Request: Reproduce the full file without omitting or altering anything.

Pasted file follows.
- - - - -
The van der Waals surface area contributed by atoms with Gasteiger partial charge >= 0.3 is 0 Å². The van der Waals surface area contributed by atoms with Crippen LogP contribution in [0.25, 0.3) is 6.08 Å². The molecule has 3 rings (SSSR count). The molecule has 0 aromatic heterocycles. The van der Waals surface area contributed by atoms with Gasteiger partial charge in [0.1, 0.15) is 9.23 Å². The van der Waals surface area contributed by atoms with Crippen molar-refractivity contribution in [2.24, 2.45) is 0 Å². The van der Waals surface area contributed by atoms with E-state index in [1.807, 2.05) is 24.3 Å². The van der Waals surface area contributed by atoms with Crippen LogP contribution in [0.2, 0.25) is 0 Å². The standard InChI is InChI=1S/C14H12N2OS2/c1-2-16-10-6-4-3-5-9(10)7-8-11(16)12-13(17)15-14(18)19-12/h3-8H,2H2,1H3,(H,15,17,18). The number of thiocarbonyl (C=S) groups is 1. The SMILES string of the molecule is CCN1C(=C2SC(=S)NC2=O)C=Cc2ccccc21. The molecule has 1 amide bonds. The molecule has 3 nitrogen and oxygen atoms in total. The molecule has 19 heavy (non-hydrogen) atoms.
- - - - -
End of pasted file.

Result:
The van der Waals surface area contributed by atoms with Gasteiger partial charge >= 0.3 is 0 Å². The van der Waals surface area contributed by atoms with Crippen LogP contribution in [0.25, 0.3) is 6.08 Å². The molecule has 3 rings (SSSR count). The molecule has 0 aromatic heterocycles. The van der Waals surface area contributed by atoms with Gasteiger partial charge in [0.1, 0.15) is 9.23 Å². The van der Waals surface area contributed by atoms with Crippen molar-refractivity contribution in [2.24, 2.45) is 0 Å². The van der Waals surface area contributed by atoms with E-state index in [1.807, 2.05) is 24.3 Å². The van der Waals surface area contributed by atoms with Crippen LogP contribution in [0.2, 0.25) is 0 Å². The standard InChI is InChI=1S/C14H12N2OS2/c1-2-16-10-6-4-3-5-9(10)7-8-11(16)12-13(17)15-14(18)19-12/h3-8H,2H2,1H3,(H,15,17,18). The number of thiocarbonyl (C=S) groups is 1. The SMILES string of the molecule is CCN1C(=C2SC(=S)NC2=O)C=Cc2ccccc21. The molecule has 1 amide bonds. The molecule has 3 nitrogen and oxygen atoms in total. The molecule has 19 heavy (non-hydrogen) atoms.